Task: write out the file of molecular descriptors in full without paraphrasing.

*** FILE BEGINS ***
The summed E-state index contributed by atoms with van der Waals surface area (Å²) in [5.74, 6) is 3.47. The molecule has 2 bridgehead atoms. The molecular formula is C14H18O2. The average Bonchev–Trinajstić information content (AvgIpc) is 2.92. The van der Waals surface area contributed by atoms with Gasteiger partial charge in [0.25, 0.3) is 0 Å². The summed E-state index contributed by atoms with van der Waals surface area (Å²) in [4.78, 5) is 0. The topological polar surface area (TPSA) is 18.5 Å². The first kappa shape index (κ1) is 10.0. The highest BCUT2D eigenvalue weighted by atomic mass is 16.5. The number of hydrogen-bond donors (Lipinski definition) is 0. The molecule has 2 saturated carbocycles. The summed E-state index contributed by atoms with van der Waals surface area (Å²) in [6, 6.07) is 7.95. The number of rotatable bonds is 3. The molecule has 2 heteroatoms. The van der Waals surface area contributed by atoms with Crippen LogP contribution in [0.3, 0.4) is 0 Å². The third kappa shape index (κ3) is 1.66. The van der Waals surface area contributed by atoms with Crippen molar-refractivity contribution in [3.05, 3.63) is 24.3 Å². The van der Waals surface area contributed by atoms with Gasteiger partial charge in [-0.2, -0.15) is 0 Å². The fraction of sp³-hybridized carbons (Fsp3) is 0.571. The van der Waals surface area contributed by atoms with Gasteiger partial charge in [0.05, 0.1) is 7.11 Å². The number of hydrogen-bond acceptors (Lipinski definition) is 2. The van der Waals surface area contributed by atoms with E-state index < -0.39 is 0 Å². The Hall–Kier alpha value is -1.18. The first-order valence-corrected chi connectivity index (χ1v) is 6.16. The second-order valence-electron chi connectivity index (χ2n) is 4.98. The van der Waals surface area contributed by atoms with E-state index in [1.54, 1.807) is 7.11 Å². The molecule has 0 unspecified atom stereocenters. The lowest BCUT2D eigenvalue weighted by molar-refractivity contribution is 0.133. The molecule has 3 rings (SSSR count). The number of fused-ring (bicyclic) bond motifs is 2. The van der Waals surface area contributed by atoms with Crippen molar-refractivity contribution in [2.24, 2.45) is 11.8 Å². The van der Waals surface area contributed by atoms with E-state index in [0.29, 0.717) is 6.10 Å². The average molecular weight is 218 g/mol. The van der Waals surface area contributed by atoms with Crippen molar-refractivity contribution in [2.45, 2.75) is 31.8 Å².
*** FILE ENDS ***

The summed E-state index contributed by atoms with van der Waals surface area (Å²) in [5.74, 6) is 3.47. The molecule has 2 bridgehead atoms. The molecular formula is C14H18O2. The average Bonchev–Trinajstić information content (AvgIpc) is 2.92. The van der Waals surface area contributed by atoms with Gasteiger partial charge in [0.25, 0.3) is 0 Å². The summed E-state index contributed by atoms with van der Waals surface area (Å²) in [4.78, 5) is 0. The topological polar surface area (TPSA) is 18.5 Å². The first kappa shape index (κ1) is 10.0. The highest BCUT2D eigenvalue weighted by atomic mass is 16.5. The number of hydrogen-bond donors (Lipinski definition) is 0. The molecule has 2 saturated carbocycles. The summed E-state index contributed by atoms with van der Waals surface area (Å²) in [6, 6.07) is 7.95. The number of rotatable bonds is 3. The molecule has 2 heteroatoms. The van der Waals surface area contributed by atoms with Crippen LogP contribution in [0.3, 0.4) is 0 Å². The third kappa shape index (κ3) is 1.66. The van der Waals surface area contributed by atoms with Crippen molar-refractivity contribution in [3.05, 3.63) is 24.3 Å². The van der Waals surface area contributed by atoms with Gasteiger partial charge in [-0.2, -0.15) is 0 Å². The fraction of sp³-hybridized carbons (Fsp3) is 0.571. The van der Waals surface area contributed by atoms with Gasteiger partial charge in [0.05, 0.1) is 7.11 Å². The number of hydrogen-bond acceptors (Lipinski definition) is 2. The van der Waals surface area contributed by atoms with E-state index < -0.39 is 0 Å². The Hall–Kier alpha value is -1.18. The first-order valence-corrected chi connectivity index (χ1v) is 6.16. The second-order valence-electron chi connectivity index (χ2n) is 4.98. The van der Waals surface area contributed by atoms with E-state index in [1.54, 1.807) is 7.11 Å². The molecule has 0 unspecified atom stereocenters. The lowest BCUT2D eigenvalue weighted by molar-refractivity contribution is 0.133. The molecule has 3 rings (SSSR count). The number of fused-ring (bicyclic) bond motifs is 2. The van der Waals surface area contributed by atoms with Crippen molar-refractivity contribution in [2.24, 2.45) is 11.8 Å². The van der Waals surface area contributed by atoms with E-state index in [0.29, 0.717) is 6.10 Å². The average molecular weight is 218 g/mol. The van der Waals surface area contributed by atoms with Crippen molar-refractivity contribution in [2.45, 2.75) is 31.8 Å².